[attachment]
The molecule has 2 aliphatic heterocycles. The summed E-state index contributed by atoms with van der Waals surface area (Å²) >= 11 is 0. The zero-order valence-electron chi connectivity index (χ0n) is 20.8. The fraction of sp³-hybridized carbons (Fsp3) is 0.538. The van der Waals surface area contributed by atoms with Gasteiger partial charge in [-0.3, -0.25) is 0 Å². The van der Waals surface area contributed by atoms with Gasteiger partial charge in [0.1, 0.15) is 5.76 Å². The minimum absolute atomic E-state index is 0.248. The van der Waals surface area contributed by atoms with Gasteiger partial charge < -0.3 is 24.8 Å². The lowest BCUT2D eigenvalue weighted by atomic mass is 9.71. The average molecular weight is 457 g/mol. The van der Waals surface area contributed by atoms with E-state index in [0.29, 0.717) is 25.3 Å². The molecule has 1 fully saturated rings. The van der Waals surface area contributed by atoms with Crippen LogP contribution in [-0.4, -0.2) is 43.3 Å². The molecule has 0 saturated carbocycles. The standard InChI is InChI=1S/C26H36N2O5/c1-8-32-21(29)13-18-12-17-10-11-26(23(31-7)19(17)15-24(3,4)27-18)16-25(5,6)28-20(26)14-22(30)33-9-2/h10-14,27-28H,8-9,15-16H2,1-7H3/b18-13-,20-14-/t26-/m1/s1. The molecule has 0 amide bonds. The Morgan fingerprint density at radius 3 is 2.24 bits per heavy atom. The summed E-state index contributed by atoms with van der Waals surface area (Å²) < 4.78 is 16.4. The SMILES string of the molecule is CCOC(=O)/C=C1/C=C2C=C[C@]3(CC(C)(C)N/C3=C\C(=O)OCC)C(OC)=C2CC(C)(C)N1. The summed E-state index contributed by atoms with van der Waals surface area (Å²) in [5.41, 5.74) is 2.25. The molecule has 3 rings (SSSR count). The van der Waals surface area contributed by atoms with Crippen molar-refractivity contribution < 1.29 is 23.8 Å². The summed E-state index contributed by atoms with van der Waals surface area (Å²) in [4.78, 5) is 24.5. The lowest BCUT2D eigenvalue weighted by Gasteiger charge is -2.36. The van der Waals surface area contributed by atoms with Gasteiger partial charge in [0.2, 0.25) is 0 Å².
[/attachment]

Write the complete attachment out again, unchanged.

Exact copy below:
The molecule has 2 aliphatic heterocycles. The summed E-state index contributed by atoms with van der Waals surface area (Å²) >= 11 is 0. The zero-order valence-electron chi connectivity index (χ0n) is 20.8. The fraction of sp³-hybridized carbons (Fsp3) is 0.538. The van der Waals surface area contributed by atoms with Gasteiger partial charge in [-0.3, -0.25) is 0 Å². The van der Waals surface area contributed by atoms with Gasteiger partial charge in [0.1, 0.15) is 5.76 Å². The minimum absolute atomic E-state index is 0.248. The van der Waals surface area contributed by atoms with Gasteiger partial charge < -0.3 is 24.8 Å². The lowest BCUT2D eigenvalue weighted by atomic mass is 9.71. The average molecular weight is 457 g/mol. The van der Waals surface area contributed by atoms with E-state index in [0.29, 0.717) is 25.3 Å². The molecule has 1 fully saturated rings. The van der Waals surface area contributed by atoms with Crippen LogP contribution in [-0.4, -0.2) is 43.3 Å². The molecule has 0 saturated carbocycles. The standard InChI is InChI=1S/C26H36N2O5/c1-8-32-21(29)13-18-12-17-10-11-26(23(31-7)19(17)15-24(3,4)27-18)16-25(5,6)28-20(26)14-22(30)33-9-2/h10-14,27-28H,8-9,15-16H2,1-7H3/b18-13-,20-14-/t26-/m1/s1. The molecule has 0 amide bonds. The Morgan fingerprint density at radius 3 is 2.24 bits per heavy atom. The summed E-state index contributed by atoms with van der Waals surface area (Å²) < 4.78 is 16.4. The SMILES string of the molecule is CCOC(=O)/C=C1/C=C2C=C[C@]3(CC(C)(C)N/C3=C\C(=O)OCC)C(OC)=C2CC(C)(C)N1. The summed E-state index contributed by atoms with van der Waals surface area (Å²) in [5.41, 5.74) is 2.25. The molecule has 3 rings (SSSR count). The van der Waals surface area contributed by atoms with Crippen molar-refractivity contribution < 1.29 is 23.8 Å². The summed E-state index contributed by atoms with van der Waals surface area (Å²) in [4.78, 5) is 24.5. The lowest BCUT2D eigenvalue weighted by Gasteiger charge is -2.36. The van der Waals surface area contributed by atoms with Gasteiger partial charge in [0.2, 0.25) is 0 Å².